Madame Butterfly: Chapter IX


ONE day she took her courage, and the maid's too, for that matter, in both hands, and called upon the American consul. She saw the vice-consul. There was a west wind, and it was warm at Nagasaki. He was dozing. When he woke, Madame Butterfly was bowing before him. At a little distance was the maid with the blond baby strapped to her back. He was unable to account for them immediately.

"Goon night," said Cho-Cho-San, smiling amiably.

The consul glanced apprehensively about. "Night! Not night, is it?"

They both discovered the error at the same instant.

"Ah! no, no, no! Tha' 's mis-take. Me--I 'm liddle raddle'. Aexcuse us. Tha' 's not nize, mak' mis-take. We got call you good morning, I egspeg, or how do? What you thing?"

"Whichever you like," he answered, without a smile.

Then Cho-Cho-San waited for something further from the consul. Nothing came. She began to suspect that it was her business to proceed instead of his.

"I--I thing mebby you don' know me?" she questioned, to give him a chance.

"Oh, yes, I do," declared the consul. In fact, everybody knew her, for one reason and another--her baby, her disowning, her beauty, her "American" marriage. "You are O Cho-Cho-San, the daughter--" he forgot her father's name, though he had often heard it. "You used to dance, did you not?"

"Aha! See! Tha' 's what I thing. You don' know me whichaever. I nobody's daughter; jus' Missus Benja--no ! Missus Frang-a-leen Ben-ja-meen--no, no, no! Missus Ben-ja-meen Frang-a-leen Pikkerton. Aeverybody else outcast me. Aha, ha, ha! I liddle more raddle'."

"Oh!" The consul was genuinely surprised, and for the first time looked with interest at the child. Cho-Cho-San, to aid him, took Trouble from the maid. Finally he politely asked her what he could do for her.

"I got as' you a thing."

She returned the baby to the maid.

"Proceed," said the consul.

"You know 'bout birds in your country?"

"Yes, something."

"Ah! tha' 's what I thing. You know aeverything. Tha' 's why your country sen' you here--account you ver' wise."

"You do me too much honor," laughed the consul.


She was distinctly alarmed.

"Everything? No; only a few things."

"But you know 'bout birds--robins--jus' liddle robins?"

Her inflections denounced it a crime not to know. He was not proof against this, or against these. "Oh, yes," he said; "of course."

"Aha! Of course. Tha' 's what I all times thinging. Tha' 's mis-take by you?"

They could laugh together now.

"Ah ! Tell me, then, if you please, when do those robin nest again? Me? I thing it is later than in Japan, is it not? Account--jus' account the robin nesting again jus' now in Japan."

The consul said yes because the girl so evidently desired it--not because he knew.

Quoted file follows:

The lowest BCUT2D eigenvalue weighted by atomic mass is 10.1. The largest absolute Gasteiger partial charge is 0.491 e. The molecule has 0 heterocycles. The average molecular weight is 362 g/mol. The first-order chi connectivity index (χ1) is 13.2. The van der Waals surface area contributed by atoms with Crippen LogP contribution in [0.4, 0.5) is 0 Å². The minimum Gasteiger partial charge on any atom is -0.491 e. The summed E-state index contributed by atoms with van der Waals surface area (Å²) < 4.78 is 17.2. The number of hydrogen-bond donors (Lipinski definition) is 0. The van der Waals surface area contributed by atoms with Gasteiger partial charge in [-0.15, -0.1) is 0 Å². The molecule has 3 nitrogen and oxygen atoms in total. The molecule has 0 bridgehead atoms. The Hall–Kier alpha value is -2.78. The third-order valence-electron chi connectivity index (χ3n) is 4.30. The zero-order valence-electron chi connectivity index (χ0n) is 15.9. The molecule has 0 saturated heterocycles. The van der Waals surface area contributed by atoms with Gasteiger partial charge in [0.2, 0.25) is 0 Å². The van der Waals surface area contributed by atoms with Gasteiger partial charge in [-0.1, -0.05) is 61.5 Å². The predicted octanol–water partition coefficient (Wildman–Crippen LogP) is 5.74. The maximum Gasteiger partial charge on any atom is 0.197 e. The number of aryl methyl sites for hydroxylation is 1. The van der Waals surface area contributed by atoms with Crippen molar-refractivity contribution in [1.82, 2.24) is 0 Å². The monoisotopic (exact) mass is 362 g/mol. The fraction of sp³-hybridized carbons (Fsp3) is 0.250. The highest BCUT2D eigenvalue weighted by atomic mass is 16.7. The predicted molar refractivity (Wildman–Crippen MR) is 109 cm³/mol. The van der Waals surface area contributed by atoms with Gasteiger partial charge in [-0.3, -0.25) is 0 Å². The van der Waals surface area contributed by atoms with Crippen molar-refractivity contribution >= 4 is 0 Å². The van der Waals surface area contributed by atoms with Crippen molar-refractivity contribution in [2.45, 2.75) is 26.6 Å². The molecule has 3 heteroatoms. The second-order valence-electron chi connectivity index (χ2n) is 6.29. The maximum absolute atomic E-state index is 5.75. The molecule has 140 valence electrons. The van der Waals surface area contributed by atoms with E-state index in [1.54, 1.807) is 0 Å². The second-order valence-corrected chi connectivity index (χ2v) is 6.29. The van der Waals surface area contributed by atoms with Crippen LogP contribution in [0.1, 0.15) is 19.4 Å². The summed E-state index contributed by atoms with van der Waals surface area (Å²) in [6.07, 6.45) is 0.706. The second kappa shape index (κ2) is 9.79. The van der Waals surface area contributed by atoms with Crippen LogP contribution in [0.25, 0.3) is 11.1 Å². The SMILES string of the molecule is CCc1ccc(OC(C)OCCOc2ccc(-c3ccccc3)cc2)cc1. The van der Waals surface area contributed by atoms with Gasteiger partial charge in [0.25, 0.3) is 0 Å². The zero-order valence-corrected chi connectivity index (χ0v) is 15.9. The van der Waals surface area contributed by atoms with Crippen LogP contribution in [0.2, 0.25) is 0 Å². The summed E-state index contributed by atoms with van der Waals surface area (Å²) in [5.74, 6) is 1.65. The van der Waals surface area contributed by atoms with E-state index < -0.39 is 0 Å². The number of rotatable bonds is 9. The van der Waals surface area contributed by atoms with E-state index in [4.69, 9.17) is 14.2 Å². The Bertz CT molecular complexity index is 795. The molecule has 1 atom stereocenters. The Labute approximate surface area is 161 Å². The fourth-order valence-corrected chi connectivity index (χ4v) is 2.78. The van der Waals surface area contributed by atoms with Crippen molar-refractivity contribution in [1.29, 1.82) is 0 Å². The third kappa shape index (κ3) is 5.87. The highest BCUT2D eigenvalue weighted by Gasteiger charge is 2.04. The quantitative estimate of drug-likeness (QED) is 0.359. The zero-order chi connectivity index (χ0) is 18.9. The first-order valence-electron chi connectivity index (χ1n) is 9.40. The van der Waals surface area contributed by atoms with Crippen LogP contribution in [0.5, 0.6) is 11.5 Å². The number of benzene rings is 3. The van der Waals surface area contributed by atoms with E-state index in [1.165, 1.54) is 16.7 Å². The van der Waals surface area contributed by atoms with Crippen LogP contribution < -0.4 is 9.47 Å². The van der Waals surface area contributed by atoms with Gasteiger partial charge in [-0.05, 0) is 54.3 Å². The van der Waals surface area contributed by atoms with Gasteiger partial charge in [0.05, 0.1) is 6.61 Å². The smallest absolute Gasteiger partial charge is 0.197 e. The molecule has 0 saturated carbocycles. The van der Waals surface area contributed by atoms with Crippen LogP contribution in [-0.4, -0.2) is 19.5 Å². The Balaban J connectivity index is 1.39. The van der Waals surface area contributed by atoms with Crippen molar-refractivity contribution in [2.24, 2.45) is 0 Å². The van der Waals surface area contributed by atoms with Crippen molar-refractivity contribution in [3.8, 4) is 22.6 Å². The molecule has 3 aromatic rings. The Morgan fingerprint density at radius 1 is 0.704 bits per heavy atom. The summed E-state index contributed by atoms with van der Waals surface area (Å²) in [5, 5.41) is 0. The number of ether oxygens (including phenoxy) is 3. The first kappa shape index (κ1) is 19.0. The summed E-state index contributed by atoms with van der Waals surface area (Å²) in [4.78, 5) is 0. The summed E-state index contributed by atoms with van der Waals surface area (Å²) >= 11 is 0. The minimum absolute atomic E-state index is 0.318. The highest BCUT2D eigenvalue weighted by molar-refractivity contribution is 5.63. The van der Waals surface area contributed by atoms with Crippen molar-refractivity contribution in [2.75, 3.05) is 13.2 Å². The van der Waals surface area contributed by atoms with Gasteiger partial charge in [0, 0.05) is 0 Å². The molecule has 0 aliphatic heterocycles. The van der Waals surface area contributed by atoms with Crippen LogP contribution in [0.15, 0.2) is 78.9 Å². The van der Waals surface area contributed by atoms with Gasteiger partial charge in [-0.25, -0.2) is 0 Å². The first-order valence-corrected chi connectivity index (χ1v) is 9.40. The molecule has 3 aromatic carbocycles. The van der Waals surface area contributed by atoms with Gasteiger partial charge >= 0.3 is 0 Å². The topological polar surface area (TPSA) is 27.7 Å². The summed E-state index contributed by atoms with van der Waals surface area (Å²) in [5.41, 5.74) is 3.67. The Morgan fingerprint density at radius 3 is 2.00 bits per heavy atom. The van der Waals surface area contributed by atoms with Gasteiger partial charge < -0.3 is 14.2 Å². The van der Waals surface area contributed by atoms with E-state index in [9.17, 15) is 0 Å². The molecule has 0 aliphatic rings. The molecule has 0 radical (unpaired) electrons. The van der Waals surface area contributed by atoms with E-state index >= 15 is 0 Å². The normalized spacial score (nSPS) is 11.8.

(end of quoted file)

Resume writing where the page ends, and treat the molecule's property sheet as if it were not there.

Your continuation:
"Aha ! Tha' 's what I thing. Later--moach later than in Japan, is it not?"

Again her fervid emphasis obliged him to say yes, somewhat against his conscience.

"An' sa-ay! When somebody gitting marry with 'nother body at your America, don' he got stay marry?"

"Usually--yes; decidedly yes; even sometimes when he does n't wish to."

"An' don' madder where they live?"

"Not at all."

"Ah-h-h! How that is nize! Sa-ay; you know all 'bout that. What you thing?"

"Well, I know more about that than about ornithology. You see, I've been married, but I've never been a--a robin."

The joke passed quite unnoticed. She put her great question:

"An' no one can't git divorce from 'nother aexcep' in a large court-house full judge? "

"Yes," laughed the consul; " that is true."

"An' that take a ver' long time? "

"Yes; nearly always. The law's delay--"

"An' sometimes they git inside a jail ? "

She was so avid that she risked the very great discourtesy of an interruption--and that, too, without a word of apology. Suzuki was, for an instant, ashamed for her.

"Occasionally that happens, too, I believe."

Every doubt had been resolved in her favor.

"An' if they got a nize bebby yaet--don' they--ah, don' aeverybody lig that?"

"I did, very much. Mine is a fine boy."

"Sa-ay! He loog lig you--purple eye, bald hairs, pink cheek? "

"I'm afraid he does."


"Glad, then."

"Oh! 'Fraid mean glad? Yaes. Tha' 's way Mr. B. F. Pikkerton talking--don' mean what he say an' don' say what he mean--ezag'."

The consul laughed, but he could not quite understand the drift of her questioning.

"If people have a nize bebby alig that, they don' give him away, not to nob'y--nob'y--they don' lig? What you thing?"

"I should think not!" For a moment he looked savage as a young father can.

Cho-Cho-San's face glowed. She stood consciously aside, that the consul might the better see the baby on Suzuki's back. He understood, and smiled in the good- fellowship of new parenthood. He made some play with the child, and called him a fine fellow.

"Ah! You naever seen no soach bebby, I egspeg?"

In the largess of his fellowship he declared that he had not. He had only recently been engaged in putting the same question to his friends. She had hoped, indeed, that he would go on from that and say more, the subject so abundantly merited it; but she now remembered that, in her haste to satisfy her doubts, she had neglected all those innumerable little inquiries which go to make up the graceful game of Japanese courtesy. Though she might neglect them with Pinkerton, she must not with a stranger who was obliging her.

John Luther Long's Madame Butterfly (1898). Previous Chapter: The Bright Red Spot in Cho's Cheeks. Next Chapter: Gentle Lying

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